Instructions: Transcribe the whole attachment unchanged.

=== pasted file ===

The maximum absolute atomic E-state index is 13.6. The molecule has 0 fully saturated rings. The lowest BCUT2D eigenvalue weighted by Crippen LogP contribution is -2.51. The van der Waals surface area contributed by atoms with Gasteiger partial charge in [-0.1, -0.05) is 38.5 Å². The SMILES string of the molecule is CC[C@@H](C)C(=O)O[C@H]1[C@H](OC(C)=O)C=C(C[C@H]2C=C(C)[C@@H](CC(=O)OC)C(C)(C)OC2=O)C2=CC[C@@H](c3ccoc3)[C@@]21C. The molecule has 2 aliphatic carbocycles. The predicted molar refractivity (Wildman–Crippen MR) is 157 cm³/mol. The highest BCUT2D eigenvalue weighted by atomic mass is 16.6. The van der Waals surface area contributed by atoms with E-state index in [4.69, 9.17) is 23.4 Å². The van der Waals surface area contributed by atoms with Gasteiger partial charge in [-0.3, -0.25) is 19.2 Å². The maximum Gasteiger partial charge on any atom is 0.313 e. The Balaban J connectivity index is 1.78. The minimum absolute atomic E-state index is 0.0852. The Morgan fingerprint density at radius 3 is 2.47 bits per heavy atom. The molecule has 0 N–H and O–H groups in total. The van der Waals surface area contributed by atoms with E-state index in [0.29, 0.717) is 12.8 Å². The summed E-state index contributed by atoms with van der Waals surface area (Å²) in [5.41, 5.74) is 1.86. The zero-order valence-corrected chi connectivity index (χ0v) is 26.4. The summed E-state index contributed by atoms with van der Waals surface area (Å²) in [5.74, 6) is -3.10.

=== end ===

The maximum absolute atomic E-state index is 13.6. The molecule has 0 fully saturated rings. The lowest BCUT2D eigenvalue weighted by Crippen LogP contribution is -2.51. The van der Waals surface area contributed by atoms with Gasteiger partial charge in [-0.1, -0.05) is 38.5 Å². The SMILES string of the molecule is CC[C@@H](C)C(=O)O[C@H]1[C@H](OC(C)=O)C=C(C[C@H]2C=C(C)[C@@H](CC(=O)OC)C(C)(C)OC2=O)C2=CC[C@@H](c3ccoc3)[C@@]21C. The molecule has 2 aliphatic carbocycles. The predicted molar refractivity (Wildman–Crippen MR) is 157 cm³/mol. The highest BCUT2D eigenvalue weighted by atomic mass is 16.6. The van der Waals surface area contributed by atoms with E-state index in [4.69, 9.17) is 23.4 Å². The van der Waals surface area contributed by atoms with Gasteiger partial charge in [-0.3, -0.25) is 19.2 Å². The maximum Gasteiger partial charge on any atom is 0.313 e. The Balaban J connectivity index is 1.78. The minimum absolute atomic E-state index is 0.0852. The Morgan fingerprint density at radius 3 is 2.47 bits per heavy atom. The molecule has 0 N–H and O–H groups in total. The van der Waals surface area contributed by atoms with E-state index in [0.29, 0.717) is 12.8 Å². The summed E-state index contributed by atoms with van der Waals surface area (Å²) in [5.41, 5.74) is 1.86. The zero-order valence-corrected chi connectivity index (χ0v) is 26.4. The summed E-state index contributed by atoms with van der Waals surface area (Å²) in [5.74, 6) is -3.10.